Dutch Victory Comes With Mixed Emotions

While I will let the other media tell the story of how the Dressage Grand Prix to determine the team medals unfolded with the Dutch claiming the Gold, Great Britain the Silver and Germany the Bronze (U.S. was just two points behind), I thought I would tell you about what transpired in the press conference since today was a day of mixed emotions.

To begin with, it was no surprise that the Dutch won the Gold despite the tragedy that befell one of their members.  Word has been spreading over the past year about the brilliant horse Moorlands Totilas ridden by Edward Gal and how he is unbeatable.  To have him on the Dutch team was a tremendous boost.  The horse frequently gets 10s, the highest score you can possibly get, because of the perfection in his movements and transitions.  Today was no different and he led the pack with a score of 84.043.  With his score and good scores by his teammates the Dutch won despite the elimination of one of their riders.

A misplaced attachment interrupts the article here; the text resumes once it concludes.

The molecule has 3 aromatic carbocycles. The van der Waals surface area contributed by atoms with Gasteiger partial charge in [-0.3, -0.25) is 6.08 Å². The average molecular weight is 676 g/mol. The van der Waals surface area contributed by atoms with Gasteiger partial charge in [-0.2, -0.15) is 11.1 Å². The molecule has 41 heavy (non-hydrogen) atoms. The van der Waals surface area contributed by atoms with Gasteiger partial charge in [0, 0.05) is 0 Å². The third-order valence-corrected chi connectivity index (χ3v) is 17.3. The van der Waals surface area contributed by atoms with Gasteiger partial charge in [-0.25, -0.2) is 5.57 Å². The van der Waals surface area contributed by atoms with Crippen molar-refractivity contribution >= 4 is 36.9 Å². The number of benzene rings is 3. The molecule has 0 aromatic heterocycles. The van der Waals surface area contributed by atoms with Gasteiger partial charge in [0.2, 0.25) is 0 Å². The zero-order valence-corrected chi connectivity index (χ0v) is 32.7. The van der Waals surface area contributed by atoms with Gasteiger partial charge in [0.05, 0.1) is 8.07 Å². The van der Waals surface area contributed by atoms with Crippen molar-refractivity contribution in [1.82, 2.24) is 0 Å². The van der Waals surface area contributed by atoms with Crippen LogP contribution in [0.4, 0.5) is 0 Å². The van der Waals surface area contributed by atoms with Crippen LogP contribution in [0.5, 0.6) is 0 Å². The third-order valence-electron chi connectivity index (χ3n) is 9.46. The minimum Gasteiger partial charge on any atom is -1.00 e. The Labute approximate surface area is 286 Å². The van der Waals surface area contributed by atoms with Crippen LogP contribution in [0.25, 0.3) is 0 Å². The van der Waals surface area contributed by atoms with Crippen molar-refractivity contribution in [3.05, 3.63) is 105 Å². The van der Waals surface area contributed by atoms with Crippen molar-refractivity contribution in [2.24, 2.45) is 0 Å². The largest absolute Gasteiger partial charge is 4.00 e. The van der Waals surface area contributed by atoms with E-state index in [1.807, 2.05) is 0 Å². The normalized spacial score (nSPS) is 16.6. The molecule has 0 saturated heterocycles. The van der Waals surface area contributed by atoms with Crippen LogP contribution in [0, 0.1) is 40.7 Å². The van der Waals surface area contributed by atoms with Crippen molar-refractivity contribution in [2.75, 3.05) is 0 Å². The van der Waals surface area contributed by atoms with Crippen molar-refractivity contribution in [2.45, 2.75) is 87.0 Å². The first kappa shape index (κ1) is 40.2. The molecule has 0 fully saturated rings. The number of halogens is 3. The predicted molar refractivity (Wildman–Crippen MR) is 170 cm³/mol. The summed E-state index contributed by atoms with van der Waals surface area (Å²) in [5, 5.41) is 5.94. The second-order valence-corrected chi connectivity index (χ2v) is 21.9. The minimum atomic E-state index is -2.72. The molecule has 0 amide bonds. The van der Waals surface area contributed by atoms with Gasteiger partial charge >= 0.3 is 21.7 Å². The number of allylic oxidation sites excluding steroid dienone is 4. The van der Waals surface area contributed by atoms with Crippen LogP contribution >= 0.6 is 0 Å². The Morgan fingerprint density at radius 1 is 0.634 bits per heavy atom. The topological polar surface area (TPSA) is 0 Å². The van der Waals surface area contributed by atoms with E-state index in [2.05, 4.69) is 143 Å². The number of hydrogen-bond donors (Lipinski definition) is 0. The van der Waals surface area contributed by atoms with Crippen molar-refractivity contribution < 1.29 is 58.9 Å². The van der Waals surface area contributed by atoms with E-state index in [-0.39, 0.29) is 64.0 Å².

Cornelissen was just in the beginning of her ride on Jerich Parzival when suddenly the bell was rung.  Adelinde thought at first that perhaps she had gone off course but then president of the ground jury Dr. Steven Clarke (who was the C judge), pointed out that there was blood in the horse’s saliva and in accordance with the rules they had to be eliminated.

“According to the dressage rule it is common practice when blood comes from the mouth that the result is elimination,” explained Dr. Wojtek Markowski, the technical delegate.  While all the judges felt badly Dr. Markowski explained, “The rules are very clear and we cannot do anything about this.”  

“It was a tiny spot on the tip of his tongue and it stopped bleeding by the time we got back to the barn,” explained Adelinde.  In response to her thoughts about this she added, “On the one hand it really sucks that you can’t finish a test.  He was really doing well in the warm-up.  He’s doing amazing at the moment.  On the other hand I am kind of happy that he is okay and can start training tomorrow again.  It’s nothing serious.”